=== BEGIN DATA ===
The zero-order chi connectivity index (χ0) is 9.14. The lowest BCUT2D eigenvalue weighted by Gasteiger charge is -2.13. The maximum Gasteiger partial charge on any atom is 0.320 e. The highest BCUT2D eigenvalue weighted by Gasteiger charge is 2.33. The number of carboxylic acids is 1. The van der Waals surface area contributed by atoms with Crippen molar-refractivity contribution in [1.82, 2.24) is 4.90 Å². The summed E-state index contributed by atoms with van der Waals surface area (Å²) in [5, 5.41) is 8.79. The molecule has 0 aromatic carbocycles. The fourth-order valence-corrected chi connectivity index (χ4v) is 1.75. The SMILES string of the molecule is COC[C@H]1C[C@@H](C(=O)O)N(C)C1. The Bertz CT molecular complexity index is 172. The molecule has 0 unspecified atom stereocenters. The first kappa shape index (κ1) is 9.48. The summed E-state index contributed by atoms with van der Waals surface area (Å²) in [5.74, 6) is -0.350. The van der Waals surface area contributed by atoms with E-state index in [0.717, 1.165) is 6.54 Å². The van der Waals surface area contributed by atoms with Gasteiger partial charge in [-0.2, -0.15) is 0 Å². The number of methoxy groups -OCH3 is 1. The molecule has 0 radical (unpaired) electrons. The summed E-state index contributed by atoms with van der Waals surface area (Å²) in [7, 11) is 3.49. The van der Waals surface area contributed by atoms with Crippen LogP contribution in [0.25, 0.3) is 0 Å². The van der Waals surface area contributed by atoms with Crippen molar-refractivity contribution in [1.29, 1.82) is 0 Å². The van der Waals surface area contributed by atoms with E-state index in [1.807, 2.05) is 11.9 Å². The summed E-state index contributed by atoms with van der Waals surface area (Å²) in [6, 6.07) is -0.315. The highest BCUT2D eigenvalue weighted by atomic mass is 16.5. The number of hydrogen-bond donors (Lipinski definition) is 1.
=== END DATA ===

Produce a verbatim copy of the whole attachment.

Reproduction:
The zero-order chi connectivity index (χ0) is 9.14. The lowest BCUT2D eigenvalue weighted by Gasteiger charge is -2.13. The maximum Gasteiger partial charge on any atom is 0.320 e. The highest BCUT2D eigenvalue weighted by Gasteiger charge is 2.33. The number of carboxylic acids is 1. The van der Waals surface area contributed by atoms with Crippen molar-refractivity contribution in [1.82, 2.24) is 4.90 Å². The summed E-state index contributed by atoms with van der Waals surface area (Å²) in [5, 5.41) is 8.79. The molecule has 0 aromatic carbocycles. The fourth-order valence-corrected chi connectivity index (χ4v) is 1.75. The SMILES string of the molecule is COC[C@H]1C[C@@H](C(=O)O)N(C)C1. The Bertz CT molecular complexity index is 172. The molecule has 0 unspecified atom stereocenters. The first kappa shape index (κ1) is 9.48. The summed E-state index contributed by atoms with van der Waals surface area (Å²) in [5.74, 6) is -0.350. The van der Waals surface area contributed by atoms with E-state index in [0.717, 1.165) is 6.54 Å². The van der Waals surface area contributed by atoms with Gasteiger partial charge in [-0.2, -0.15) is 0 Å². The number of methoxy groups -OCH3 is 1. The molecule has 0 radical (unpaired) electrons. The summed E-state index contributed by atoms with van der Waals surface area (Å²) in [7, 11) is 3.49. The van der Waals surface area contributed by atoms with Crippen LogP contribution in [0.25, 0.3) is 0 Å². The van der Waals surface area contributed by atoms with Crippen molar-refractivity contribution in [1.29, 1.82) is 0 Å². The van der Waals surface area contributed by atoms with E-state index in [1.807, 2.05) is 11.9 Å². The summed E-state index contributed by atoms with van der Waals surface area (Å²) in [6, 6.07) is -0.315. The highest BCUT2D eigenvalue weighted by atomic mass is 16.5. The number of hydrogen-bond donors (Lipinski definition) is 1.